David G. Burke
Chief, Nontidal Wetlands Division, Department of Natural Resources
Annapolis, Maryland

David G. Burke, an award winner in the state government category, has distinguished himself by the magnitude of his impact on Maryland’s wetlands. Since joining the Maryland Department of Natural Resources (DNR) in 1980, Burke’s most outstanding achievement is his start-to-finish involvement with Maryland’s model Nontidal Wetlands Protection program.

In 1982, he persuaded the DNR that local governments could play a substantial role in protecting nontidal wetlands if more was known about the ecological importance of nontidal wetlands and how to protect them. With the assistance of Jon Kusler, executive director of the Association of State Wetland Managers, and the Environmental Law Institute, Burke served as project manager and co-author of Nontidal Wetlands Protection: A Handbook for Maryland Local Governments. Armed with a slide show, Burke talked to any local government officials who were willing to listen.

By 1985, the program had developed into a full-blown training and education series funded as part of Maryland Governor Hughes’ Chesapeake Bay initiative. Maryland’s DNR and Burke were subsequently awarded the National Planning Award by the American Planning Association for the handbook and its associated program.

In his role as the state’s principal technical expert for nontidal wetlands, Burke was in a position to influence the development of Maryland’s new critical areas program and help compile criteria and guidelines for protecting nontidal wetlands in the critical areas. Although this program established a solid base for protecting nontidal wetlands, its jurisdiction was limited and much of Maryland’s nontidal wetlands resource base was not protected.

Hoping to establish a strong statewide nontidal regulatory and management program, Burke moved to the regulatory arm of the DNR in 1987. Shortly thereafter, he became the principal staff person supporting the formal Nontidal Wetlands Task Force organized by the DNR under the auspices of the governor. Over six months, the task force held several intensive workshop sessions. Burke was responsible for coordinating and compiling background issue papers and pushing the participants to reach consensus.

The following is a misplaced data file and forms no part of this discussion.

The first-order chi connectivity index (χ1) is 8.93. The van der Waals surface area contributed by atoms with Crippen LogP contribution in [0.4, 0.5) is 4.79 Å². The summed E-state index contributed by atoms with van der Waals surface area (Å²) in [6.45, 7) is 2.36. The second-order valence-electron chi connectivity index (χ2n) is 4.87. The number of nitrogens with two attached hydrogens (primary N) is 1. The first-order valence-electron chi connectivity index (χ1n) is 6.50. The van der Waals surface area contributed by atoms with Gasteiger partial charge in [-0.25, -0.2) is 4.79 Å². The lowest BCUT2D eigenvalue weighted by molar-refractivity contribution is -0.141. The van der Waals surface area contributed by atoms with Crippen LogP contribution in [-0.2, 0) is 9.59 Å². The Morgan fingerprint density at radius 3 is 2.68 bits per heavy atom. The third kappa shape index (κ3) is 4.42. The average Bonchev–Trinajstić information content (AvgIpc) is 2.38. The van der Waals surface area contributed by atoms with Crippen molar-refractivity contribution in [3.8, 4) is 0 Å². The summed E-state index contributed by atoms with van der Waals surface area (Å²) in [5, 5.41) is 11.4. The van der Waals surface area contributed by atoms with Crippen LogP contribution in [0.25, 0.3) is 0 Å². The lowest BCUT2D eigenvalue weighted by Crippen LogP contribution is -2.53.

In January 1989, the task force’s final report became the basis for a comprehensive nontidal wetlands bill sponsored by Governor Donald Schaefer. Burke provided substantial technical support and policy advice on all aspects of the proposed bill to DNR and administration officials. Upon the bill’ s enactment, Burke and his staff immediately went to work developing the program’s regulations. This involved many statewide town meetings, proposing regulations the public, and soliciting their views. After several iterations, the regulations were adopted.

Burke then turned his efforts toward negotiating a statewide general permit—an essential ingredient of the program-from the Army Corps of Engineers. During the legislative debate, the governor’s office representatives and DNR officials had promised the program would closely coordinate with the Corps to expedite and streamline the permit process. With Burke’s technical assistance, a general permit was secured shortly after the program’s start-up date. After one year of operation under his direction, the program was able to cut the rate of nontidal wetland losses substantially and balance permitted nontidal wetland losses with required acreage gains.

Through his decade-long efforts to establish a model nontidal wetlands program in Maryland, Burke has contributed to natural resources conservation and served as an example of innovation and dedication for the Maryland DNR, the rest of the Chesapeake Bay region, and the nation.

— Craig Potter, Partner, Oppenheimer, Wolff & Donnelly